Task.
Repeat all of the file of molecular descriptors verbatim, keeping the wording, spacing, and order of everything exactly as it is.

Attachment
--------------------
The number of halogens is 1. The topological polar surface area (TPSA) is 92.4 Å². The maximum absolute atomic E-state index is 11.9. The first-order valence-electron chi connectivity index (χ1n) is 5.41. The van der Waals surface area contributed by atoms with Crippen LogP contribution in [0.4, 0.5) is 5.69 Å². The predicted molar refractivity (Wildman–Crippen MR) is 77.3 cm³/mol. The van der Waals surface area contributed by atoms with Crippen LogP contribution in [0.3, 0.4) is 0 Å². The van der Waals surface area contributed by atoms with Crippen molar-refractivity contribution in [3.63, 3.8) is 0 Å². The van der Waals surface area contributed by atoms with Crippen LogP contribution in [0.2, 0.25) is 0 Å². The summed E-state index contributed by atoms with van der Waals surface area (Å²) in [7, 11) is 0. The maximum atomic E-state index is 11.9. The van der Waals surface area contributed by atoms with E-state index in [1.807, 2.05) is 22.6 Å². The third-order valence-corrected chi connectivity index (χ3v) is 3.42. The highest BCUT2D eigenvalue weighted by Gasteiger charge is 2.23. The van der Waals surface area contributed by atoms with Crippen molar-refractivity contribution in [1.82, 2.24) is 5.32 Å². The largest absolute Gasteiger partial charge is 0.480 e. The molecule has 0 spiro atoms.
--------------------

The number of halogens is 1. The topological polar surface area (TPSA) is 92.4 Å². The maximum absolute atomic E-state index is 11.9. The first-order valence-electron chi connectivity index (χ1n) is 5.41. The van der Waals surface area contributed by atoms with Crippen LogP contribution in [0.4, 0.5) is 5.69 Å². The predicted molar refractivity (Wildman–Crippen MR) is 77.3 cm³/mol. The van der Waals surface area contributed by atoms with Crippen LogP contribution in [0.3, 0.4) is 0 Å². The van der Waals surface area contributed by atoms with Crippen molar-refractivity contribution in [3.63, 3.8) is 0 Å². The van der Waals surface area contributed by atoms with Crippen LogP contribution in [0.2, 0.25) is 0 Å². The summed E-state index contributed by atoms with van der Waals surface area (Å²) in [7, 11) is 0. The maximum atomic E-state index is 11.9. The van der Waals surface area contributed by atoms with E-state index in [1.807, 2.05) is 22.6 Å². The third-order valence-corrected chi connectivity index (χ3v) is 3.42. The highest BCUT2D eigenvalue weighted by Gasteiger charge is 2.23. The van der Waals surface area contributed by atoms with Crippen molar-refractivity contribution in [1.82, 2.24) is 5.32 Å². The largest absolute Gasteiger partial charge is 0.480 e. The molecule has 0 spiro atoms.